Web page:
He took five weeks off and walked part of the Appalachian Trail in Connecticut, New York and New Jersey by himself. “In five weeks I met 11 people, none of them Jewish,” he said. He realized that life here was too insular for him, that it was time to step outside the provincial concerns of the extended Jewish family.

Mr. Burg, born and raised in one of West Jerusalem’s most admired neighborhoods and a graduate of the Hebrew University, comes from one of the country’s iconic families. His father, Yosef Burg, barely escaped the Nazis when he left Germany in September 1939 and was a government minister for nearly four decades. His mother was a survivor of the Arab massacre of Jews in Hebron in 1929.

But Mr. Burg wanted a clean slate. He decided to leave politics and build an international business, stop writing bills and news releases and write books, stop taking short runs and train for marathons. And so he has. He is co-owner of a company that takes over failing businesses and rebuilds them for sale, has published two best-selling books and is a long-distance runner. He travels frequently and added a French passport to his Israeli one, a benefit of his wife’s origin.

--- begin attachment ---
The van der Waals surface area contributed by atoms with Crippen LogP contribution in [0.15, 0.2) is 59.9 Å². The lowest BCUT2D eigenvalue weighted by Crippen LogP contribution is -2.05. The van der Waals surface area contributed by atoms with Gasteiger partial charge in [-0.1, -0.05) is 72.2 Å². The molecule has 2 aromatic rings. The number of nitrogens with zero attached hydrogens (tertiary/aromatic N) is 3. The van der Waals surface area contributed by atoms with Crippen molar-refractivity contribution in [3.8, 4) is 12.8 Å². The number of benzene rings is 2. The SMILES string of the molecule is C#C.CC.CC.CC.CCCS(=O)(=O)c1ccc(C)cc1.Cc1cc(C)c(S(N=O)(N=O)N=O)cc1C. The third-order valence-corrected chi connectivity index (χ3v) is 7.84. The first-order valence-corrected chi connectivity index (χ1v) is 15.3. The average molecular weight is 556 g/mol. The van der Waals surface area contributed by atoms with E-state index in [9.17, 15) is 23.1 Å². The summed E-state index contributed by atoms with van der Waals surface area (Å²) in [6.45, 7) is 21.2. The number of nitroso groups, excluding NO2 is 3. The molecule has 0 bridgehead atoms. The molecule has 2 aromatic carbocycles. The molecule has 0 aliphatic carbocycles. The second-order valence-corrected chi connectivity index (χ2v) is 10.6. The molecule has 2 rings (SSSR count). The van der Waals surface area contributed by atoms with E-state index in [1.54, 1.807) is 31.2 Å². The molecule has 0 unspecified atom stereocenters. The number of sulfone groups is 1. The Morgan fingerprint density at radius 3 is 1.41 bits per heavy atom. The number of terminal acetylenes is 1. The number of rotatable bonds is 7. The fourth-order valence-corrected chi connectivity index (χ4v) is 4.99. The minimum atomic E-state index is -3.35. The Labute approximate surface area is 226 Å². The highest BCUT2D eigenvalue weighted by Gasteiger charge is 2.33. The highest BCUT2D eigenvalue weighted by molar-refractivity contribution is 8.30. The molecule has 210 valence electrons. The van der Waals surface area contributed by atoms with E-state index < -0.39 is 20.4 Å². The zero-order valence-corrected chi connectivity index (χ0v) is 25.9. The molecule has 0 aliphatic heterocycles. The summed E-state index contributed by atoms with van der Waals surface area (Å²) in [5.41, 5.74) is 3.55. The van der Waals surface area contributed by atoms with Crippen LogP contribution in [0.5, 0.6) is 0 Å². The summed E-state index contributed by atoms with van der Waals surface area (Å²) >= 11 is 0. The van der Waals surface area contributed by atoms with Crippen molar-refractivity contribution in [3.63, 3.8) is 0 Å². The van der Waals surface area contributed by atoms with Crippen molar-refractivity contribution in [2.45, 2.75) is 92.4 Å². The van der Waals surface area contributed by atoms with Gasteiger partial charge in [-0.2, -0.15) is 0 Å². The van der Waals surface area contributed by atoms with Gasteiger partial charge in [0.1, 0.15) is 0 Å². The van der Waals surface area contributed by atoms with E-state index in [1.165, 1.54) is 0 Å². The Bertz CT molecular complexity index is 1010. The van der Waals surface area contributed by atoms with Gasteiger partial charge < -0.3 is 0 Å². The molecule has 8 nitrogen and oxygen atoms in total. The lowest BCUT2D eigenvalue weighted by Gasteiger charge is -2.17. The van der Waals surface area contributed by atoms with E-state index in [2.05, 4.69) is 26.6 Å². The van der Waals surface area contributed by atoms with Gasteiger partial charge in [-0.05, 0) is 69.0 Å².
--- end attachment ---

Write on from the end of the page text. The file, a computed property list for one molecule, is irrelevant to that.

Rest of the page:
The many friends and acquaintances of Mr. Burg — a man of great charm and wit, with a large social appetite — have been left bewildered by it all, saying the soft, flowery answers he has offered to his big, tough questions have left them cold.

Tom Segev, for example, a left-wing historian and Haaretz columnist, said in a review that the book was “one of the most spaced-out and in-your-face books this country has seen in many years.”

WHAT are Mr. Burg’s prescriptions? He wants a new Jewish identity focused not on the particular but on the universal, asserting that “if we do not establish modern Israeli identity on foundations of optimism, faith in humans and full trust in the family of nations, we have no chance of existing.” He wants Israel to dismantle the Yad Vashem Holocaust memorial in Jerusalem and replace it with the headquarters for the International Criminal Court, making it the epicenter of international prevention of genocide.

In truth, he has gained almost no traction here with such recommendations. Yet what is perhaps most interesting of all is that Mr. Burg continues to play a public role in Israel. He is invited to speak to young people, he writes occasional opinion columns, and he is greeted warmly, even embraced, in this city’s cafes. This may be because, despite it all, Avrum Burg is family. And whether he likes it or not, Israelis look out for family.